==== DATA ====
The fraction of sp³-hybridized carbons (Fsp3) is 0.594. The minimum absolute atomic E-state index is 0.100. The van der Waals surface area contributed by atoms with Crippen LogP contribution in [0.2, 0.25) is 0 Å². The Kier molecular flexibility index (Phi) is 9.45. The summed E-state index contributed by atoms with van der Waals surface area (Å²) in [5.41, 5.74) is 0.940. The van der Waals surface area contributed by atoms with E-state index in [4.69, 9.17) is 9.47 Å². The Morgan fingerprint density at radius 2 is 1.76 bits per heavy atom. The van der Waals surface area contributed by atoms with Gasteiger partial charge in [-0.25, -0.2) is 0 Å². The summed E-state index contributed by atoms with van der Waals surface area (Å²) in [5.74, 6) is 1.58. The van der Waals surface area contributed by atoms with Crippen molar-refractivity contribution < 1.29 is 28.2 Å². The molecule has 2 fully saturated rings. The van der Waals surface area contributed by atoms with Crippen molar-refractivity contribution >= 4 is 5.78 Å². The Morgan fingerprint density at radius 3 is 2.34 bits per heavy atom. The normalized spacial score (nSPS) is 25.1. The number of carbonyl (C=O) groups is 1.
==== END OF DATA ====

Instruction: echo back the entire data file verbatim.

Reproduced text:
The fraction of sp³-hybridized carbons (Fsp3) is 0.594. The minimum absolute atomic E-state index is 0.100. The van der Waals surface area contributed by atoms with Crippen LogP contribution in [0.2, 0.25) is 0 Å². The Kier molecular flexibility index (Phi) is 9.45. The summed E-state index contributed by atoms with van der Waals surface area (Å²) in [5.41, 5.74) is 0.940. The van der Waals surface area contributed by atoms with E-state index in [4.69, 9.17) is 9.47 Å². The Morgan fingerprint density at radius 2 is 1.76 bits per heavy atom. The van der Waals surface area contributed by atoms with Gasteiger partial charge in [-0.25, -0.2) is 0 Å². The summed E-state index contributed by atoms with van der Waals surface area (Å²) in [5.74, 6) is 1.58. The van der Waals surface area contributed by atoms with Crippen molar-refractivity contribution < 1.29 is 28.2 Å². The molecule has 2 fully saturated rings. The van der Waals surface area contributed by atoms with Crippen molar-refractivity contribution >= 4 is 5.78 Å². The Morgan fingerprint density at radius 3 is 2.34 bits per heavy atom. The normalized spacial score (nSPS) is 25.1. The number of carbonyl (C=O) groups is 1.